Buy this book. Don’t think twice. I’m begging you, learn from my mistake. I looked at the cover of this book and assumed that the historical element might make it a little dry; informative, but dry. I could not have been more wrong. From the opening page to the very last word, I was captivated. This novel is the perfect combination of history and heartfelt human connection. The stars of this story are it’s unlikely relationships. They will make you smile and remind you of the possibility of endurance in the face of terrible odds. Towles’ writing is smart without being pretentious and anyone familiar with Russian literature will feel its influence on Towles and this story.— Kaitlyn
I spent many days of my childhood in hotels around the world. My dad always made it an adventure no matter where we were. When I heard about A Gentleman in Moscow, a book about a man sentenced to hotel-arrest in Moscow for the remainder of his life, I knew instantly I would love it. I predicted true; this book is a delight. I don't know how else to put it. I found myself laughing out loud in some parts and my brow furrowed in sobering reflection at others. By the time I turned the last page, I was heartbroken to leave all these characters I'd spent the last 40 years (and 400 pages) with, watching the world change around them. Now I want to read it again and again. And again.— From Leah's Picks (page 1)
September 2016 Indie Next List
“Through Count Alexander Ilyich Rostov's ordinary encounters and activities within the bounds of the four walls of post-revolutionary Moscow's Metropol Hotel, where he is under house arrest, Towles deftly guides readers across a century of Russian history, from the Bolshevik uprising to the dawn of the nuclear age under Krushchev. Grandiloquent language and drama reminiscent of Tolstoy gradually give way to action and tradecraft suggestive of le Carre in this lovely and entertaining tale of one man's determination to maintain his dignity and passion for life, even after being stripped of his title, belongings, and freedom. Reading A Gentleman in Moscow is pure pleasure!”
— Becky Dayton, The Vermont Book Shop, Middlebury, VT
"The book is like a salve. I think the world feels disordered right now. The count's refinement and genteel nature are exactly what we're longing for." --Ann Patchett
"How delightful that in an era as crude as ours this finely composed novel stretches out with old-World elegance." --The Washington Post He can't leave his hotel. You won't want to. From the New York Times bestselling author of Rules of Civility--a transporting novel about a man who is ordered to spend the rest of his life inside a luxury hotel.
In 1922, Count Alexander Rostov is deemed an unrepentant aristocrat by a Bolshevik tribunal, and is sentenced to house arrest in the Metropol, a grand hotel across the street from the Kremlin. Rostov, an indomitable man of erudition and wit, has never worked a day in his life, and must now live in an attic room while some of the most tumultuous decades in Russian history are unfolding outside the hotel's doors. Unexpectedly, his reduced circumstances provide him entry into a much larger world of emotional discovery. Brimming with humor, a glittering cast of characters, and one beautifully rendered scene after another, this singular novel casts a spell as it relates the count's endeavor to gain a deeper understanding of what it means to be a man of purpose. Soon to be a major television series starring five-time Academy Award(R) nominee Kenneth Branagh. "And the intrigue . . . A Gentleman in Moscow] is laced with sparkling threads (they will tie up) and tokens (they will matter): special keys, secret compartments, gold coins, vials of coveted liquid, old-fashioned pistols, duels and scars, hidden assignations (discreet and smoky), stolen passports, a ruby necklace, mysterious letters on elegant hotel stationery . . . a luscious stage set, backdrop for a downright Casablanca-like drama." --The San Francisco Chronicle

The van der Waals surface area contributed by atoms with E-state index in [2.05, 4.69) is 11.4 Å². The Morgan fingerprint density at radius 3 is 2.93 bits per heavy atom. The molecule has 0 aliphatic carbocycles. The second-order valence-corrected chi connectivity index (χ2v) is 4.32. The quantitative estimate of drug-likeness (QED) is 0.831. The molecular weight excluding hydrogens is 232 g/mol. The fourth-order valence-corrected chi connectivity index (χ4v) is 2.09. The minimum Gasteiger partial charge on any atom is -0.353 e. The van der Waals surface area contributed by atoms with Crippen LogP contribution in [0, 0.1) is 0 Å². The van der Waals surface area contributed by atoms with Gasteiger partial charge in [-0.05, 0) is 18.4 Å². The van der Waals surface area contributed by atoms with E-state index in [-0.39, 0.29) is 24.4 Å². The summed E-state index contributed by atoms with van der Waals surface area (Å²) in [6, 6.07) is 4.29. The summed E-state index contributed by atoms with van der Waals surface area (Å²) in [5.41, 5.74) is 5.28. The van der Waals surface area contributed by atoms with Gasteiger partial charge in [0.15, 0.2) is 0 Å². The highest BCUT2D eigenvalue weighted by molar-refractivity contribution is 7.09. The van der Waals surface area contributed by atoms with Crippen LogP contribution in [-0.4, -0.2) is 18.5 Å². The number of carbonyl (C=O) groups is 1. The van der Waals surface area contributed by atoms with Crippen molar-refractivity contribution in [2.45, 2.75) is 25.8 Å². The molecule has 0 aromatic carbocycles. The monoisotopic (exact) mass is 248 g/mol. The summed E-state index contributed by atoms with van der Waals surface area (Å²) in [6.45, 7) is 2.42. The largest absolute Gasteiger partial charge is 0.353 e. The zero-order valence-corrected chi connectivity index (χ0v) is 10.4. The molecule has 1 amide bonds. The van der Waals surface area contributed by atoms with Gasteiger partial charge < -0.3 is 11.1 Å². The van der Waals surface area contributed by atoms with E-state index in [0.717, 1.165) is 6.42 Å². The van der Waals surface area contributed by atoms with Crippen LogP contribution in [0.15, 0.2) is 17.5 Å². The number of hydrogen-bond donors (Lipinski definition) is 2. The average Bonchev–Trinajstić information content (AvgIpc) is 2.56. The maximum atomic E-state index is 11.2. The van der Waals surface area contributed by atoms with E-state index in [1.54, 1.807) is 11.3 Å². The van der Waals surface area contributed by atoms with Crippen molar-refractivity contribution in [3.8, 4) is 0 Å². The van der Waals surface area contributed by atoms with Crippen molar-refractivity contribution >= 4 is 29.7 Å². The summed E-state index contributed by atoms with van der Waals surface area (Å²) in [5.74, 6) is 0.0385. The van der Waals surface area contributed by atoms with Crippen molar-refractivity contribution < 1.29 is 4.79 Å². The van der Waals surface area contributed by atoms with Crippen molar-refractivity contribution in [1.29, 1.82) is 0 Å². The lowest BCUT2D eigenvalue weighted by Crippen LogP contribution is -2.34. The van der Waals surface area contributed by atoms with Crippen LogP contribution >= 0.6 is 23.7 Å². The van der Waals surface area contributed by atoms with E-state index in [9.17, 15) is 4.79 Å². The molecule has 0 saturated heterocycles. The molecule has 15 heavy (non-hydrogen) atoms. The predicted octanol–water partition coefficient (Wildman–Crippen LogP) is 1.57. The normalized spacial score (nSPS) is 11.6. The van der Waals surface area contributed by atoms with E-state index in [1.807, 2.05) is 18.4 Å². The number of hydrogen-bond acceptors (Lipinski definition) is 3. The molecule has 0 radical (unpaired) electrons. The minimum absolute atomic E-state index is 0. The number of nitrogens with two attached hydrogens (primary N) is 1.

About the Author
Born and raised in the Boston area, Amor Towles graduated from Yale College and received an MA in English from Stanford University. His first novel, Rules of Civility, published in 2011, was a New York Times bestseller and was named by The Wall Street Journal as one of the best books of 2011. His second novel, A Gentleman in Moscow, published in 2016, was also a New York Times bestseller and was named as one of the best books of 2016 by the Chicago Tribune, The Washington Post, The Philadelphia Inquirer, the San Francisco Chronicle, and NPR. Both novels have been translated into over fifteen languages. Having worked as an investment professional for over twenty years, Mr. Towles now devotes himself full time to writing in Manhattan, where he lives with his wife and two children.